Spare The Air Alerts: Do People Really Get Caught?

Air quality officials say they issue an average of more than 200 citations on every day there is an alert.

Tempted as you may be, lighting a fire on a Spare the Air day could result in a citation.
Tempted as you may be, lighting a fire on a Spare the Air day could result in a citation.

Think you won't get caught if you light up your fireplace on a Spare the Air day?

Air quality officials say... think again.

Tom Flannigan, a public information officer for the Bay Area Air Quality Management District, said the agency issues more than 200 citations on every day there is an alert issued.

First-time violators are given the option of taking a wood smoke awareness class or paying a $100 fine. Second violations result in a $500 fine and the penalties rise with each violation after that.

Last season, there were 10 Winter Spare the Air Day alerts. On those days, about 2,300 complaints were verified, and citations were issued for most of them.

In 2011, there were 15 Spare the Air days and more than 3,800 citations issued.

So far this winter, there have been 22 of the wood burning prohibitions ordered. 

Flannigan said there is no reason to suspect the average number of citations is any lower.

"Yes, you can get caught," said Flannigan.

Flannigan said the No. 1 way by far the agency catches violators is from complaints filed by nearby residents.

A resident who is complained about is mailed an information packet about air pollution and Spare the Air days.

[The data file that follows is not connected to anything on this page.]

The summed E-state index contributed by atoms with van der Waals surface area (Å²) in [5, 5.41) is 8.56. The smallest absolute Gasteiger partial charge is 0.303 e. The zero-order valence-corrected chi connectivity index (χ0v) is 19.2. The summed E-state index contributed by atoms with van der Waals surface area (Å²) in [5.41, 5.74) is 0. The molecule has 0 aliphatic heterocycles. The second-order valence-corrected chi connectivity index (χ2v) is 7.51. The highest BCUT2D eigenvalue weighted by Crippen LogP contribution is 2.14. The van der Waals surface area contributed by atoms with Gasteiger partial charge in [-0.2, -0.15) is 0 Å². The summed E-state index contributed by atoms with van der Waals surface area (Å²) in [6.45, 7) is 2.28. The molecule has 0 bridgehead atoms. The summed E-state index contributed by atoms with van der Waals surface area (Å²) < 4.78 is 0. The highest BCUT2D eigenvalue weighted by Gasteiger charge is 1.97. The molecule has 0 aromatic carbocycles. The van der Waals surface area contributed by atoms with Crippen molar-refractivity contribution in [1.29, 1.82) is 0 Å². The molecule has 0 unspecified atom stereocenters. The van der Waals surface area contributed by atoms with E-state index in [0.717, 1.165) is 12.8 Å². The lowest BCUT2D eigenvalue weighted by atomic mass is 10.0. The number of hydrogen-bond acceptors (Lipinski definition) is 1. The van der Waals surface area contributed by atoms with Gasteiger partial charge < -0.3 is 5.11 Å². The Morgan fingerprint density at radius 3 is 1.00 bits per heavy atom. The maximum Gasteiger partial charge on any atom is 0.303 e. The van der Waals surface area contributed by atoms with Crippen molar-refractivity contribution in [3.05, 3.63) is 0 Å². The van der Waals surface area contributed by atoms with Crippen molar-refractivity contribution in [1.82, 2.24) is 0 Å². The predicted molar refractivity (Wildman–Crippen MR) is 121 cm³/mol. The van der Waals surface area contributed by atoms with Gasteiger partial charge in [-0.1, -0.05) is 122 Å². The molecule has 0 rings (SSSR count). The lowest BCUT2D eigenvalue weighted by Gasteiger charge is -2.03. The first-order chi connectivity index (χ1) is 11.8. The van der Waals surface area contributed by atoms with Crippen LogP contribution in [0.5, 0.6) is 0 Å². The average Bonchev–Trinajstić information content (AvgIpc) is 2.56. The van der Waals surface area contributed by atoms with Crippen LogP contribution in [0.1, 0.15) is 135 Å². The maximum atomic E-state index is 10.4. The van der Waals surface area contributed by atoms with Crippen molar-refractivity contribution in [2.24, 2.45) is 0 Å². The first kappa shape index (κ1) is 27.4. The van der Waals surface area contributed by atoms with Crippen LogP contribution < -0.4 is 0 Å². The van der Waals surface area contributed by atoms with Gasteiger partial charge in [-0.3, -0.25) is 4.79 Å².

The air quality district has 60 inspectors who follow up on the complaints.

On each Spare the Air Day, they take the addresses of the complaints from the previous alert day and drive by those homes.

If smoke from a chimney, barbecue, fire pit or other area is seen, the homeowner is mailed a citation.

If an inspector happens to see another house violating the wood burning ban along their route, that residence will also be mailed a citation.

The Spare the Air program began in 2008. Flannigan said the agency receives more complaints every year because more people are obeying the wood burning prohibition and don't like it when a neighbor doesn't.

"The people who are violating tend to stand out a little more now," he said.

Flannigan said the Bay Area's unusual weather in December has caused the district to issue a large number of Spare the Air alerts.

He said there is usually rain or wind on most December days. December 2013 turned out to be the driest on record since the mid 1900s.

"These are unique circumstances," he said.


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